Ashtanga is a vigorous and demanding physical practice. Maintaining a daily routine of the 'primary series,' as the sequence of asanas is called, requires discipline and dedication as well as an entire overhaul of one's lifestyle. One must keep mind and body clean, otherwise it is not possible to muster the dharana (concentrated focus) required to do the asanas. For example, you cannot stay up late at night and still manage your practice because your physical and mental strength will not be enough. You cannot have a drink or two, or hold on to resentments, or smoke, or be caught in a negative thought spiral, because these will all affect your ability to concentrate and perform in the morning. You are forced to treat your body as a finely tuned instrument.
Practicing daily made me sensitive to what I eat, how much I sleep, and what I obsess over during the day. I can feel sluggishness on my mat during practice if I pigged out on junk food the night before. Thus, the practice gently moves you towards a healthier lifestyle. To bring mind, body, and spirit into alignment for one and a half hours a day requires discipline, but it's worth it, because this slow polishing process, leads you towards a state of enlightenment, or 'samadhi.'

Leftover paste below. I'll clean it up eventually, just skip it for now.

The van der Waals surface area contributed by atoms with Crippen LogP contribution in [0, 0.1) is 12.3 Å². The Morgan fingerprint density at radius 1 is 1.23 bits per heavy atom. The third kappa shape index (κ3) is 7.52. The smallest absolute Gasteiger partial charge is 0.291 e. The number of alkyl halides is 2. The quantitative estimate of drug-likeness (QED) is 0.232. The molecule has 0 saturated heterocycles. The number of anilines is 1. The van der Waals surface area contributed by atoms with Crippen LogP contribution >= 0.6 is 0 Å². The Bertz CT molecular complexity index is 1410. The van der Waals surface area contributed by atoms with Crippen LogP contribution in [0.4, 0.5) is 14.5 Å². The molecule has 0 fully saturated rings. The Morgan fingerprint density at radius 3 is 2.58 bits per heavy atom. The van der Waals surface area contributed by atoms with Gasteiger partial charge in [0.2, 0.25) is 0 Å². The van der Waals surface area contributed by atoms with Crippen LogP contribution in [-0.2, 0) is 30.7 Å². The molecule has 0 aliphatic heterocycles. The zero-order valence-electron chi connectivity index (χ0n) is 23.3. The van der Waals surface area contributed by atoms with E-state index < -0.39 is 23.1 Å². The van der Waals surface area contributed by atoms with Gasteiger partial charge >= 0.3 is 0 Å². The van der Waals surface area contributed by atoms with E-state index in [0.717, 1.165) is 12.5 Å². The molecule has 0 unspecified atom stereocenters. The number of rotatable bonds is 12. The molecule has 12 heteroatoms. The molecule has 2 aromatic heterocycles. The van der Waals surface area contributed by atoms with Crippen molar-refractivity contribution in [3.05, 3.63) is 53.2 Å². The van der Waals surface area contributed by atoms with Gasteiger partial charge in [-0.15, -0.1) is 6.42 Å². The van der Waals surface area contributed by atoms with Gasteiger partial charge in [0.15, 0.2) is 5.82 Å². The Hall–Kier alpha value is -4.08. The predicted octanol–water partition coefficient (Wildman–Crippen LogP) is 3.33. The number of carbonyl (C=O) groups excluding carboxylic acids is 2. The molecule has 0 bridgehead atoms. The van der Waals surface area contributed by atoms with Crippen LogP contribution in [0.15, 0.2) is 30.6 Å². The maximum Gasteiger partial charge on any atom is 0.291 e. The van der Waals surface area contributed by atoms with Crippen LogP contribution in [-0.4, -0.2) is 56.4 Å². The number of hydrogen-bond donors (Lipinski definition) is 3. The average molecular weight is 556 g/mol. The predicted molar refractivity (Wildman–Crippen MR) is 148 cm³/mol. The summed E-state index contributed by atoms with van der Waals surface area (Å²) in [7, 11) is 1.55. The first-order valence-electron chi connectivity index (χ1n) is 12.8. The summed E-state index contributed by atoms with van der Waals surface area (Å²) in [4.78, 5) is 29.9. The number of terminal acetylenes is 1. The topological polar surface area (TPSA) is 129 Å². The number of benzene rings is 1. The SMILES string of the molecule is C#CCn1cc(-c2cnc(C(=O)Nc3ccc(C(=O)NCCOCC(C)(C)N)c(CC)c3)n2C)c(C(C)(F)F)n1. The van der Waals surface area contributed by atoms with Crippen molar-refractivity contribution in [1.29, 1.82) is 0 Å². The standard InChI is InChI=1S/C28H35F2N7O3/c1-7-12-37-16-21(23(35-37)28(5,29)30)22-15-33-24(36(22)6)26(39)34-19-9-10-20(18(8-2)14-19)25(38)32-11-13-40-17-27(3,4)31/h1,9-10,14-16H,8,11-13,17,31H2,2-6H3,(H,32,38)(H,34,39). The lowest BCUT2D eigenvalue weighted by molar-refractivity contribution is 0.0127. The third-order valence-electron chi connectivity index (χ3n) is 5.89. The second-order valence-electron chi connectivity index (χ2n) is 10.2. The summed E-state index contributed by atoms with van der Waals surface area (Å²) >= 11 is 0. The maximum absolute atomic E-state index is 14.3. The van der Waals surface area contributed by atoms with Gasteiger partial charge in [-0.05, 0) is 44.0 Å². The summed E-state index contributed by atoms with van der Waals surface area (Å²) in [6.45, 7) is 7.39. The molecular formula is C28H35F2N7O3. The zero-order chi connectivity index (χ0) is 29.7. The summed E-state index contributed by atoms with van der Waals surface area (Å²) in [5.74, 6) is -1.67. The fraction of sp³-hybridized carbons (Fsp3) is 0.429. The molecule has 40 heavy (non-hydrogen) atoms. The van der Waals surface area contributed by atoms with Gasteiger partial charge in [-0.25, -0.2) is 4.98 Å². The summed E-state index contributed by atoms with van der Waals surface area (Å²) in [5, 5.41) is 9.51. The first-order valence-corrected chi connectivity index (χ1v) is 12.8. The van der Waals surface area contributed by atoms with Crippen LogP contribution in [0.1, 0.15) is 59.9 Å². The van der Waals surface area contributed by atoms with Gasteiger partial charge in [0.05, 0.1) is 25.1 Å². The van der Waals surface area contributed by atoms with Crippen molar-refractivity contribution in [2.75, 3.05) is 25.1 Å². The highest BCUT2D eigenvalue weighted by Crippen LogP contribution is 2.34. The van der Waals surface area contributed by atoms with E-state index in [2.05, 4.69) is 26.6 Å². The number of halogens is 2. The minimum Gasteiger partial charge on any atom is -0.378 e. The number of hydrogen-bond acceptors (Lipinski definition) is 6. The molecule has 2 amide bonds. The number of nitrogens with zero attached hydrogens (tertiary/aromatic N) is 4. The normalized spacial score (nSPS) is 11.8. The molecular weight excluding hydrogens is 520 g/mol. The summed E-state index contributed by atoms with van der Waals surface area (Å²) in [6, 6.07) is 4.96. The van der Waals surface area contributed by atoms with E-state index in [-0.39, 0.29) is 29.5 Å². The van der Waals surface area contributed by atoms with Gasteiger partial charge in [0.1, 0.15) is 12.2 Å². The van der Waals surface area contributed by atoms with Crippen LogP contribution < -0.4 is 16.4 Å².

Ashtanga means with eight limbs, and refers to yama, niyama, pranayama, asana, pratyahara, dharana, dhyana,and samadhi aspects ofthis tradition.
Yama — social ethics. The five yamas are: ahimsa (non-violence, meaning no negative thoughts, words or actions towards yourself or others), satya (honesty, with yourself and others), asteya (no stealing — of possessions or time), brahmacharya (wise use of sexual energy), and aparigraha (non-possessiveness).
Niyama — personal ethics. The five niyamas are: saucha (cleanliness of mind, body, spirit), santosha (contentment), tapas (discipline), svadhyaya (self-study, reflection, looking within), and isvarapranidhana (surrendering to a higher power, keeping God in our hearts.)
Pranayama— breathing exercise for expansion of vital energy (prana).
Asana — physical exercise for stability of body. This is the one most people associate with yoga, though it is only one part of eight.
Pratyahara — withdrawal of senses (so you can look within and listen to your heart).
Dharana — single-pointed focus, concentration on a single point.
Dhyana — meditation for stability of mind. This is perhaps the most important part of yoga. Meditating on emptiness, releasing ego, witnessing thoughts but not getting caught up in them.
Samadhi — a state of bliss.
To achieve a state of bliss, we must practice all eight limbs. Once you perform the ritual of the primary series a few times, it is not hard to love this tradition of yoga, because the benefits are instantaneous. You feel stronger, calmer and more capable of surfing the turbulence of life.
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Photo courtesy: Shazia Omar